5. In the Shadow of the Sun (Derek Jarman, 1974, music by Throbbing Gristle)
During his career, Derek Jarman’s work has always been strongly related to music; before adapting for the screen Benjamin Britten’s “War Requiem” in 1989, Jarman collaborated with many musicians from the rock and avant-garde scene such as The Smiths, Pet Shop Boys and Coil. In 1971, he hired the Industrial Rock band Throbbing Ghristle (which included the future leader of Coil, Peter Christopherson) to score his experimental short feature “In the Shadow of the Sun”.
The film is one of Jarman’s most mysterious and eccentric works, a long cavalcade of disturbing images at a slow and unpredictable pace. The ensemble deeply understood the film’s nature, so that the soundtrack they provided for the film develops in the shape of long atonal improvisations, a vibrant mixture of pulses, heavily filtered choirs and electronics.
The music for “In the Shadow of the Sun” helps the director fulfill his task as an artist, also showing to be a masterful experiment in free-form composition.
4. Suspiria (Dario Argento, 1977, music by Goblin)
Many people consider “Suspiria” to be Dario Argento’s masterpiece: after imposing himself as a master of thriller film with “Deep Red” in 1975, the Italian director felt ready to venture into the territory of pure supernatural horror, with a story of witchcraft and murders set in a dance academy in Freiburg: the result was a conturbating, powerful work, in which the stunning cinematography and editing concurred to generate a nightmarish atmosphere.
However, “Suspiria” would not be so scary without the soundtrack composed by the Italian rock band Goblin, led by keyboardist Claudio Simonetti and with whom Argento had already worked for “Deep Red”.
Goblin’s score is a breath-taking dive into Argento’s world of nightmares: childish carillons, distorted voices and spectral choirs, dissonances and percussion cavalcades are the elements by which the band interpret the mood and atmosphere of the movie. Goblin’s score is still considered a landmark in sountracks for films, which influenced the work of many other filmmakers and musicians such as John Carpenter in his mature years.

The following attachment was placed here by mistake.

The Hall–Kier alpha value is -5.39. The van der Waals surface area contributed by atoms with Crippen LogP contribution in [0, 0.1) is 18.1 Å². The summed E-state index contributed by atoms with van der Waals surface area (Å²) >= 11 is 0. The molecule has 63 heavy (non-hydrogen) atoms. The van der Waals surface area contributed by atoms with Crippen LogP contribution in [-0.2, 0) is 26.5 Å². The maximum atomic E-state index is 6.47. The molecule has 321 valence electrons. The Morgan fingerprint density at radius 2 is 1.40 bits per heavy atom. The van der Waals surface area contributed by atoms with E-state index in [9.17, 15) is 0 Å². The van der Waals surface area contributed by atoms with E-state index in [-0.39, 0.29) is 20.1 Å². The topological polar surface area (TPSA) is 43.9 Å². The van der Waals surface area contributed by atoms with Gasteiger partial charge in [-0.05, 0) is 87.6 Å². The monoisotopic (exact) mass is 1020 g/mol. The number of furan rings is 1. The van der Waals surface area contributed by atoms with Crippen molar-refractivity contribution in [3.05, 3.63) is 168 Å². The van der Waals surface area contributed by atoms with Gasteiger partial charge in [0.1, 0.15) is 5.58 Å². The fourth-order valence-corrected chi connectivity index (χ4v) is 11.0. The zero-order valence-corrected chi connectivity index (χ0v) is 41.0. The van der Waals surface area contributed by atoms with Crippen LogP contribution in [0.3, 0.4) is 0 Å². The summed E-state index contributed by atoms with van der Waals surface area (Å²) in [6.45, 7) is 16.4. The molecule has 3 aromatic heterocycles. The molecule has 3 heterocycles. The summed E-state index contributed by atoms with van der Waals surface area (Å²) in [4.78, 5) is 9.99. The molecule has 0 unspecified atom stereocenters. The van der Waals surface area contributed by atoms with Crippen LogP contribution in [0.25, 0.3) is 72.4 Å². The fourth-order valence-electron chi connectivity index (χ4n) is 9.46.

3. The Wicker Man (Robin Hardy, 1973, music by Paul Giovanni & The Magnets)
It would not be wrong to see “The Wicker Man” as a peculiar kind of musical film. A thriller film set on the Scottish island Summerisle, Robin Hardy’s classic features a large number of songs, some even performed by Cristopher Lee in one of his most iconic roles. The musical component is not merely ornamental, but instead it plays a huge role in building the tension, atmosphere and narrative of the film, also displaying most of its themes – fertility, sacrifice, sexuality.
For the score, Hardy chose the American musician Paul Giovanni, for whom the production joined several musicians from Britain to form a band call The Magnets. Giovanni’s beautiful ballads are performed by the composer and band themselves in several scenes of the movie, also appearing as extras. The outcome is a series of finest composition, a series of ballads full of poetic and folkloric reminiscences which manage to sweeten, stress and thrill the viewer together with the images in the film.